A year and a half ago, we were having a hard time convincing our clients of the advantages of factory fabrication. If you mentioned the word "modular," it was as if you had suggested vinyl siding; both conveyed images of what our clients didn't want in their new homes.
Builders had a different negative reaction. To many, modular was perceived as a threat to profitability, a production method that would shortcut site building and reduce their incomes.
Then the bottom fell out of the homebuilding industry, and the McMansion was declared officially dead. Prefab began to appear in the news and even had its own show at New York's Museum of Modern Art. Little by little, minds began to change.
To unemployed builders looking for new ways of working, modular started to look better and better. Homeowners began reading and hearing about factory fabrication and wondered if it might be a good option for them. Nowadays even our high-end custom clients are asking whether modular building might work for all or part of a new home.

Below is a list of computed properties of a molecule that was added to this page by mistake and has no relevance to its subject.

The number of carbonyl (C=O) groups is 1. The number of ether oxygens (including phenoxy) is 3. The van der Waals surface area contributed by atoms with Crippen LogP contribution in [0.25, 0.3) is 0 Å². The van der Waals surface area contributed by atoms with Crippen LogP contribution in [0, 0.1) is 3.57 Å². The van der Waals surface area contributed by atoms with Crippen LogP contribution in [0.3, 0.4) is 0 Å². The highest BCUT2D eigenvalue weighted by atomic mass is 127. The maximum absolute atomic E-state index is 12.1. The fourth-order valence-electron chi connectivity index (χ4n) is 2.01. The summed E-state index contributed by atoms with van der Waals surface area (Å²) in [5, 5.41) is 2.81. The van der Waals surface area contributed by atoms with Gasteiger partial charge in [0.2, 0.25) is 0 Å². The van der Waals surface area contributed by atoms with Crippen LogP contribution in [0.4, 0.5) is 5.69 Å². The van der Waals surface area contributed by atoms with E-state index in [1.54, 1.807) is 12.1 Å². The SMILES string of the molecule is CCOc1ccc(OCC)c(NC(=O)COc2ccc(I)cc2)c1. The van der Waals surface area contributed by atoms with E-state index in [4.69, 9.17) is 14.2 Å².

For years Russell has been promoting factory building as a way to make new homes better, and he is very happy that the tide has turned. At Russell Versaci Architecture we have combined our Simple Farmhouse Portfolio and Simple Cottage Sampler into one Pennywise Collection, and all the designs are now available as modular houses from our partner, Haven Homes. The farmhouses range from 1600-3200 sf and the cottages from 650-800 sf. The New Homestead Almanac, a new group of designs ranging from 1000-2200 sf, is currently on the drawing board.
Above, left: The Chandler Farmhouse; below, right: The New Republic Cottage